Marketing research is the systematic gathering, recording, and analyzing of information for guiding marketing decisions.
A firm cannot implement the marketing concept without information about customer needs.
Are customer’s lifestyles or preferences changing?
Do some market segments still need to be reached?
Who are the competitors?
What product, price, distribution system, and promotional activities would enable satisfying exchanges to take place with people in the target market?
To answer such critical questions, marketers must continually look at buying trends, talk to customers, and establish ways to receive feedback. Much of this communication with consumers takes place through marketing research. Marketing research is the systematic gathering, recording, and analyzing of information relating to the marketing of goods and services.
Need for Marketing Research:
Firms conducted research is response to problems. Such as decreasing profits, failure to reach sales quotas, or customers lost to a competitor. But today many firms realize that research should be ongoing. Successful firms, regardless of size, continually talk to customers and study the market. Marketing research can be proactive to prevent “breakdowns” or reactive to respond to a problem and try to fix it. Unfortunately marketing research conducted after serious problems emerge may be too late. Forward looking companies take a proactive stand to help keep ahead of the competition.
The Marketing Research Process:
The marketing research process consists of six steps;
- Problem definition
- Research design
- Data collection
- Data analysis
Forming the research question (definition):
Marketing research must first define what they want to find out the research question. A research study should address a specific topic or problem rather than several different issues at once. Researcher need to clearly state their purpose and their plan for using the information they gather.
After defining the research question, marketers formulate a plan for collecting information essential to the study. Depending in the type and amount of information already available, the researcher will choose one of several alternative designs.
If little is known about the question being investigated, marketers engage in exploratory research. They may look at company records and government or industry publications or talk to knowledgeable people inside or outside their organization. Focus group interviews, in which a researcher informally discusses an idea or issue with a small group of employees, consumers, or others, can provide helpful insights.
Sometimes organizations conduct experimental research to determine whether one event, circumstance, or situation causes another. Marketers often want to know the age, sex, education, income, lifestyle, buying habit of consumers. To obtain such information, they conduct descriptive research.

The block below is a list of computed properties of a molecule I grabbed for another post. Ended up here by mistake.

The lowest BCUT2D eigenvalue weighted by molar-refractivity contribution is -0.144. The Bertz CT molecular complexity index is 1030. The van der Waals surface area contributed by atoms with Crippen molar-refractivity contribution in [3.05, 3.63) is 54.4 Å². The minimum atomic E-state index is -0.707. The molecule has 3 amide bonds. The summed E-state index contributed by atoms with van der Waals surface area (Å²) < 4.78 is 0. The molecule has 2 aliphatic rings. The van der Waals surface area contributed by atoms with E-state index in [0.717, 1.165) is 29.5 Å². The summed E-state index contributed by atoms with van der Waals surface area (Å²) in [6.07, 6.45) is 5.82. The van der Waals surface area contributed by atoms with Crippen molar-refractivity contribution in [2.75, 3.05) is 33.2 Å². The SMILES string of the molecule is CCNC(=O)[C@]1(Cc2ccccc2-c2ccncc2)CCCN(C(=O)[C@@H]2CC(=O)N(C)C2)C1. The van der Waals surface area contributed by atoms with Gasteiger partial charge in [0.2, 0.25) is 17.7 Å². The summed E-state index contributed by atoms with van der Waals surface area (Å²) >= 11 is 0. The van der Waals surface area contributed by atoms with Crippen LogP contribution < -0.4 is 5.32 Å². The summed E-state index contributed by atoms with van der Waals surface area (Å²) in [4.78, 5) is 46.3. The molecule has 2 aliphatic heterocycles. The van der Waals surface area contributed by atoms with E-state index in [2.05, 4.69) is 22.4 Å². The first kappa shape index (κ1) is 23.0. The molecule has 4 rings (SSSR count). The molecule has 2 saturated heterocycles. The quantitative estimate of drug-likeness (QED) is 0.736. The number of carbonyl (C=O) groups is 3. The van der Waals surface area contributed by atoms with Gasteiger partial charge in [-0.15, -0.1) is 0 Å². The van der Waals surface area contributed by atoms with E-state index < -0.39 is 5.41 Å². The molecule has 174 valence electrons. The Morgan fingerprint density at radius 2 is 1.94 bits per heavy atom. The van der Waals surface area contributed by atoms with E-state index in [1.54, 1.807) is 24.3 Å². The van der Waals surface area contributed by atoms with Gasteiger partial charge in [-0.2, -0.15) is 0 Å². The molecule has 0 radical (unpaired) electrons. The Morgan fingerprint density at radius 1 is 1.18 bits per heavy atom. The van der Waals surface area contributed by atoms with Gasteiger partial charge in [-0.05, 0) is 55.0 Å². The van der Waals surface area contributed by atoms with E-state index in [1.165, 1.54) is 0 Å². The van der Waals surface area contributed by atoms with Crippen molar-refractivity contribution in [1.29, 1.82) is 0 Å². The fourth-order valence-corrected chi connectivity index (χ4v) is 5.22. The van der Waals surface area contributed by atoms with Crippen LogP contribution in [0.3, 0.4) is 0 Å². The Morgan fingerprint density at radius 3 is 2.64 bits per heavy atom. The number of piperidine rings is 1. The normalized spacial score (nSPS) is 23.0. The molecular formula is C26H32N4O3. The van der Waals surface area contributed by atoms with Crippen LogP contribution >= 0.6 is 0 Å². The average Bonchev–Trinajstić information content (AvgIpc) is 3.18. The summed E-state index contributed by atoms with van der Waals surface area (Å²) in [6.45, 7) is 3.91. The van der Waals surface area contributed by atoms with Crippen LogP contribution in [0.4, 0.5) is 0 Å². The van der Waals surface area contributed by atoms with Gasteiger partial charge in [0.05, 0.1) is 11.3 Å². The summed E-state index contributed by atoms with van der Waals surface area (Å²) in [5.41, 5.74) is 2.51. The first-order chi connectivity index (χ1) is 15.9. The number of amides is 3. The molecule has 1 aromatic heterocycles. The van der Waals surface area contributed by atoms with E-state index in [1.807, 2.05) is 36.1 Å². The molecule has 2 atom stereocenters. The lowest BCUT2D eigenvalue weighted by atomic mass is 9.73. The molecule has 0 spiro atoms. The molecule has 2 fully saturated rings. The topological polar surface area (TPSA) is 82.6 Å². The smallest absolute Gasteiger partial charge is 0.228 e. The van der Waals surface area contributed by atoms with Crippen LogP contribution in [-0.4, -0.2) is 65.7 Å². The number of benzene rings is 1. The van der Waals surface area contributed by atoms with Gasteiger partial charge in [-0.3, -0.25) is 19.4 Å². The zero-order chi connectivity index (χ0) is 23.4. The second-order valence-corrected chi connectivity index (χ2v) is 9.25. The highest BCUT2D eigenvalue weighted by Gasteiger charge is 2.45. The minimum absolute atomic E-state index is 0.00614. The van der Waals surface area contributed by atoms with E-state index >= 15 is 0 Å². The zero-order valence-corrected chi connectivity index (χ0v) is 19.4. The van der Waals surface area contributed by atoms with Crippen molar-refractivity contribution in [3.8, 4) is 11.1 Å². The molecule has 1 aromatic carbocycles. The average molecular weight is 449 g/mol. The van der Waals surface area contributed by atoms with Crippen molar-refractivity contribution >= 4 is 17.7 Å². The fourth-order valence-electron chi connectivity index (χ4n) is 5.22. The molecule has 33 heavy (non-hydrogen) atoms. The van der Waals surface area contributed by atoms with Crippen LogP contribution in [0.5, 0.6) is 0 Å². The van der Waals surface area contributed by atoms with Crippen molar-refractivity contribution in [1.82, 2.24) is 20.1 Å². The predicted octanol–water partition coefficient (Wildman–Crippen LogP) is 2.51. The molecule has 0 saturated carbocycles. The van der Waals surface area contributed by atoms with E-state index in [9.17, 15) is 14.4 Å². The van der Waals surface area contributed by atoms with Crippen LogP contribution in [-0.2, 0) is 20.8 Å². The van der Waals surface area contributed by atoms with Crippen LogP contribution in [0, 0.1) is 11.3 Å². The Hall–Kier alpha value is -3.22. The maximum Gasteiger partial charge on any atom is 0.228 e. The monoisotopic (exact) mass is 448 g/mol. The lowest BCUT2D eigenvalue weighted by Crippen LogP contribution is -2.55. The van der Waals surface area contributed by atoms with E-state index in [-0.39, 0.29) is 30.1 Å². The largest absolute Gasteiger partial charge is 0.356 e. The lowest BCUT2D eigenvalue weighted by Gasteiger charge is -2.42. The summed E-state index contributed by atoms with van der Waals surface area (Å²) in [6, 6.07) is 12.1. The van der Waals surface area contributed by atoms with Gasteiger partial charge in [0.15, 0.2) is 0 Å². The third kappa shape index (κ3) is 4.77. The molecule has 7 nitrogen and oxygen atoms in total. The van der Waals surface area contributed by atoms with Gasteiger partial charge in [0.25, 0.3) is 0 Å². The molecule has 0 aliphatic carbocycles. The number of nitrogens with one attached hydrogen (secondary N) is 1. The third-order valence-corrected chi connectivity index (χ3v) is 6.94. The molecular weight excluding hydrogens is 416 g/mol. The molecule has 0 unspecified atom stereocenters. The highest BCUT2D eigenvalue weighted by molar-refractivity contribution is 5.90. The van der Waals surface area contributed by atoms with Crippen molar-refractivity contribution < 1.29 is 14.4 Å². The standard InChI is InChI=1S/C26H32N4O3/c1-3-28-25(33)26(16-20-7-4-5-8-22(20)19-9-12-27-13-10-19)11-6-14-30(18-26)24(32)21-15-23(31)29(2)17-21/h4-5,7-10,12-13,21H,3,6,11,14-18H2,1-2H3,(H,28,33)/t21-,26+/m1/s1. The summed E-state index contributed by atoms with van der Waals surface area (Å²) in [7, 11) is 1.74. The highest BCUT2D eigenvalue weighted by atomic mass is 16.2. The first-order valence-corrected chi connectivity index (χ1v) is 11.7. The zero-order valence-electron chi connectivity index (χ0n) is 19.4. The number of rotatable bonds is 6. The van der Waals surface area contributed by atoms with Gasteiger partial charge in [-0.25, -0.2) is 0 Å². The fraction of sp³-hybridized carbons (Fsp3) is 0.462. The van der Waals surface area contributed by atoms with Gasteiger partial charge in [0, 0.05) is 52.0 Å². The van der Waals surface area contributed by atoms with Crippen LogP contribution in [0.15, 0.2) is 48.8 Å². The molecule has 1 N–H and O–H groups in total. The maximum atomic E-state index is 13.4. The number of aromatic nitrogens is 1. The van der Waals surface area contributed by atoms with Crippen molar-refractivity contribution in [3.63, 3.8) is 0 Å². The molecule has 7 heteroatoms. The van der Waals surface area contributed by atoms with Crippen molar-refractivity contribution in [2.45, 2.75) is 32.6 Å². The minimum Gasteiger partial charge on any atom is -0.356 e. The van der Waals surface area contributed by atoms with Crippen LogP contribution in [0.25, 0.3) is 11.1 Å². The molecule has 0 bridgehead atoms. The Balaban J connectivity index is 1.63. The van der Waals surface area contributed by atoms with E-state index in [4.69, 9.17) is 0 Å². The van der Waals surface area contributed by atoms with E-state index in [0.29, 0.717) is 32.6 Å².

After settling on a research design, marketers accumulate the information that will answer the research question. Researcher sometimes relies on secondary data- published information available inside the firm or from government, industry or other sources.
Often secondary data are unavailable. In such cases, marketers obtain primary data information collected for the first time and specific to the study. The researcher use experiments, observation, or surveys to collect primary data.
Researchers conduct experiments either in a controlled, isolated setting or in actual market place settings such as a store. Observation involves watching a situation and recording relevant facts. A market may observe supermarket shoppers and record the purchases made. Through surveys, researchers question respondents to obtain needed information. Mail, telephone, and in-person surveys are becoming more and more common.
To determine what all the information means, researcher analyze the data they collect. Usually they enter data into a computer and run special programs to find the frequency of responses and how different items of information are related. Businesses sometimes hire research consulting firms to conduct the data analysis.
Interpretation and Conclusions:
A stack of data isn’t worth much unless it provides a workable answer to the research question. In the final research step, marketers determine what the information means and draw conclusions. Business owners and managers concern themselves most with this part of the study; they use the interpretations and conclusions as the yardstick for measuring the value of the research. Firms of all types and sizes use research to tackle marketing challenges or problems. Some have their own marketing research departments, while others use outside consultants or research firms from time to time.